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Recipe for disaster: Take Louisa “Lou” Preston, aspiring pastry chef. Stir in a diabetes diagnosis. Sprinkle liberally with a wacky cooking mentor, conservative parents, and demanding friends and siblings. Burn dreams of sweet fame and fortune until crispy.

Recipe for love: Take the steaming heap of Lou’s life. Add a tasty EMT explorer who makes Lou’s heart melt like dark chocolate. Throw in the chance to win a national cooking contest. Kiss until perfectly done.

Sugar High is a completed 50,000 word manuscript target for the YA market. In this first person narrative intended for readers ages 12 and up, Lou recounts her junior year of high school. She shares her snarky opinion on everything from diabetes and doctors to boys and her wacky family.

Readers who enjoy the comedic realism of Princess Diaries and Vegan, Virgin, Valentine and the satire of the movie, Saved, will welcome Lou's conversational wit.

well by now you know this isn't a hook. You've got vim and vivid writing here. I like that. You need to show me there's more than just a cute idea here though so you need a hook.

snarky opinions indeed. MissSnark is calling for the cookie delivery van.


Anonymous said...

This recipe motif is so overdone, the bottoms of the cookies are burned. Ditch the cute and get to the heart of the story. There are too many stupid, brainless chick lit stories on the YA market as it is. How does this one rise above?

shelby said...

I think this sounds cute, and right for a market that enjoys the Princess Diaries. The diabetes is what I think gives it an original edge--not dramatic like cancer, but annoying for a teen who wants to work with sugar. You mention Lou's snarky opinions--what I would love to see here is some of Lou's acerbic wit so I can decide for myself whether or not her snark would appeal to me. I think, that, too, will set this book aside from the rest. I love a strong, funny narrator. Have you read Laurie Halse Anderson's work? Her voice is fantastic.

Keep at it author! Also, you don't need to state that it's a YA novel for ages 12 and up--that's redundant. Just leave it at YA.

Virginia Miss said...

I like this. I think if you work in the protag/conflict into this format, you'll hook an agent (provided, of course, there's a plot in this pot).

skybluepinkrose said...

I like the diabetes angle, too. And with the explosion of cases among kids and teens, this is timely.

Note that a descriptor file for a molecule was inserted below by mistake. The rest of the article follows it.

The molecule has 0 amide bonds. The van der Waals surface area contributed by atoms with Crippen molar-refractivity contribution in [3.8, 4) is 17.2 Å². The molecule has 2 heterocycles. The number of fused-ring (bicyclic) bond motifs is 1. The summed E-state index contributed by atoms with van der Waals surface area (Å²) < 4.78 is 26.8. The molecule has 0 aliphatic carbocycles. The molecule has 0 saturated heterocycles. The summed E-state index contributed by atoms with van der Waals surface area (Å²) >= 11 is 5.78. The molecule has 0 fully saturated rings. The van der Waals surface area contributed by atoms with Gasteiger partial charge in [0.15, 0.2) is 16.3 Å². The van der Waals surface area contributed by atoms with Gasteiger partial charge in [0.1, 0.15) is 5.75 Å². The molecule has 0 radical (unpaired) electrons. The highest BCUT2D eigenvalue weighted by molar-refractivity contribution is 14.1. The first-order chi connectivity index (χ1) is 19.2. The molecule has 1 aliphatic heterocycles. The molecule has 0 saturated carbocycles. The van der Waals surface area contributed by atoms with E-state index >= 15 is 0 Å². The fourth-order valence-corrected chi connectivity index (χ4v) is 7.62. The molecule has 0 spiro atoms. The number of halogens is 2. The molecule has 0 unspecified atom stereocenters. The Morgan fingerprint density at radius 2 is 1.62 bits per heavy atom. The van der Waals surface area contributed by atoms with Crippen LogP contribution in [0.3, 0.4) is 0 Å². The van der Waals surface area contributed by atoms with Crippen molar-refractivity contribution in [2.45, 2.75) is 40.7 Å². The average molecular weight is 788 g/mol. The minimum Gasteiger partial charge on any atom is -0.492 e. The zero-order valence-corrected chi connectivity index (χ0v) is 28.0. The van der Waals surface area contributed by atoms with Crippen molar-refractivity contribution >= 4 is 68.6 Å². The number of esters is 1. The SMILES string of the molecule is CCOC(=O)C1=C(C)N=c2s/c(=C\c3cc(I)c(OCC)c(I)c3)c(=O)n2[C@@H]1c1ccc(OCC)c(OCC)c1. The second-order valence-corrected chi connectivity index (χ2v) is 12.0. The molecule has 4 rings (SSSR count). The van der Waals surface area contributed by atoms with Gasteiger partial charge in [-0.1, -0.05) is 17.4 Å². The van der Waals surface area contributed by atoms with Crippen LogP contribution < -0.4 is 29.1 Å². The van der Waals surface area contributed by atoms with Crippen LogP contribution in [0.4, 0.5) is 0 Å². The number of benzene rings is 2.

Anonymous said...

thanks for all the support! The challenge for me here is conveying her first person voice in a 3rd person hook. I'm going to keep at it though!

Martha O'Connor said...

It could be interesting-there is some clever writing here. And the tone is very fun.

Allow me to put on my advocacy hat for a moment; Type 1 Diabetes is my passion. I am going to point the way to some research for you (and for anyone who is interested in either Type 1 Diabetes and Type 2 Diabetes).

I am sure you, as the author of this book, already know that there are two different types of diabetes, diseases which are so different that they really ought to have completely different names. However, when you are writing the book (and the hook), make sure to explain which type of diabetes your character has.

Type 1 Diabetes is an incurable, autoimmune disease of the pancreas that causes the body to destroy its own insulin-producing cells, usually striking in childhood and rendering the patient insulin dependent for life. Type 2 Diabetes is a type of insulin resistance, which usually strikes older, obese individuals and can sometimes be controlled with diet.

Some people are surprised to learn that kids and adults with Type 1 Diabetes can eat pastry and candy if they take insulin to cover the carbs. It is perfectly acceptable within current-day insulin plans. Thanks to modern insulins such as Lantus and Novolog (or Humalog), patients can now eat pretty much as they like.

For instance, my son (age 9) has insulin dependent, Type 1 Diabetes. He is now happily eating a candy cane, having taken 1/2 unit of insulin to cover the carbs. Earlier he ate some crackers and took 1/2 unit of insulin to cover THOSE carbs. A carb is a carb is a carb...

Great information about Type 1 Diabetes at the Juvenile Diabetes Research Foundation website or at Children with Diabetes.

Information about both Type 1 and Type 2 at The American Diabetes Association

Those sites will help you to answer any questions you may have about diabetes (either Type 1 or Type 2).

Anonymous said...

God if one more person uses the word "snark" I'm going to lose my lunch. As you can see people, it's been done.

wavybrains said...

Martha--thanks for the information. The character has early onset type II diabetes (non-insulin dependent) (which I do as well. The challenge for her is not that she can
*never* eat sugar again, but that she must plan, moderate, and put up with everyone else's opinion of what she *should* be eating. Thanks for the links though! I appreciate it.

Kiki said...

I like the sound of this book. It's cute and sweet with just the right dose of reality for my fluffy-loving reading tastes.
I hope the voice and humor in this story are very strong though, as otherwise it's going to be a huge letdown.

I don't mind books in which precious little happens as long as its done in an entertaining way.

I'd definitely pick it up. But then again, I look at any novel involving food...